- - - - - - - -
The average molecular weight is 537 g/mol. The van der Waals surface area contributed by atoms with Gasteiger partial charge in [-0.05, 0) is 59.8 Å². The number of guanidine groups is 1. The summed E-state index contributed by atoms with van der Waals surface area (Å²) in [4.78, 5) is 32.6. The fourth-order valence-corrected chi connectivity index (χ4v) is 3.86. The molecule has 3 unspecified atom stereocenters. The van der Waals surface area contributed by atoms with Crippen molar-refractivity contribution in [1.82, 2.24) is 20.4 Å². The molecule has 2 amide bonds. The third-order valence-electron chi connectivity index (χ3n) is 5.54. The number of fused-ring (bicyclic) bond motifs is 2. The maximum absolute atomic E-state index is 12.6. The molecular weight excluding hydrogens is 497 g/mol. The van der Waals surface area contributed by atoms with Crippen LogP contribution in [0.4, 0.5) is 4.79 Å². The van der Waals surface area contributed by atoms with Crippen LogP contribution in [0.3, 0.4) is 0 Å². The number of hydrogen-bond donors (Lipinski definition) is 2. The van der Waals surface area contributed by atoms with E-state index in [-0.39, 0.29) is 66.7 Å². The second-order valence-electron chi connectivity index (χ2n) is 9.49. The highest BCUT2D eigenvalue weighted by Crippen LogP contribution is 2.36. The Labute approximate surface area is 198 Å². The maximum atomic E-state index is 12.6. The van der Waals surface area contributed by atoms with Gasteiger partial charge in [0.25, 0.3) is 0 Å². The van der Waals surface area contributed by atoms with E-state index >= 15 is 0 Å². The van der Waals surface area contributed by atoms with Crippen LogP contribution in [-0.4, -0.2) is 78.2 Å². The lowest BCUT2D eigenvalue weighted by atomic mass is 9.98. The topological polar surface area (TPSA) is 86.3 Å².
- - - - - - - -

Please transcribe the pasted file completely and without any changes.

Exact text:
The average molecular weight is 537 g/mol. The van der Waals surface area contributed by atoms with Gasteiger partial charge in [-0.05, 0) is 59.8 Å². The number of guanidine groups is 1. The summed E-state index contributed by atoms with van der Waals surface area (Å²) in [4.78, 5) is 32.6. The fourth-order valence-corrected chi connectivity index (χ4v) is 3.86. The molecule has 3 unspecified atom stereocenters. The van der Waals surface area contributed by atoms with Crippen molar-refractivity contribution in [1.82, 2.24) is 20.4 Å². The molecule has 2 amide bonds. The third-order valence-electron chi connectivity index (χ3n) is 5.54. The number of fused-ring (bicyclic) bond motifs is 2. The maximum absolute atomic E-state index is 12.6. The molecular weight excluding hydrogens is 497 g/mol. The van der Waals surface area contributed by atoms with Crippen LogP contribution in [0.4, 0.5) is 4.79 Å². The van der Waals surface area contributed by atoms with Crippen LogP contribution in [0.3, 0.4) is 0 Å². The number of hydrogen-bond donors (Lipinski definition) is 2. The van der Waals surface area contributed by atoms with E-state index in [-0.39, 0.29) is 66.7 Å². The second-order valence-electron chi connectivity index (χ2n) is 9.49. The highest BCUT2D eigenvalue weighted by Crippen LogP contribution is 2.36. The Labute approximate surface area is 198 Å². The maximum atomic E-state index is 12.6. The van der Waals surface area contributed by atoms with Gasteiger partial charge in [0.25, 0.3) is 0 Å². The van der Waals surface area contributed by atoms with E-state index >= 15 is 0 Å². The van der Waals surface area contributed by atoms with Crippen LogP contribution in [-0.4, -0.2) is 78.2 Å². The lowest BCUT2D eigenvalue weighted by atomic mass is 9.98. The topological polar surface area (TPSA) is 86.3 Å².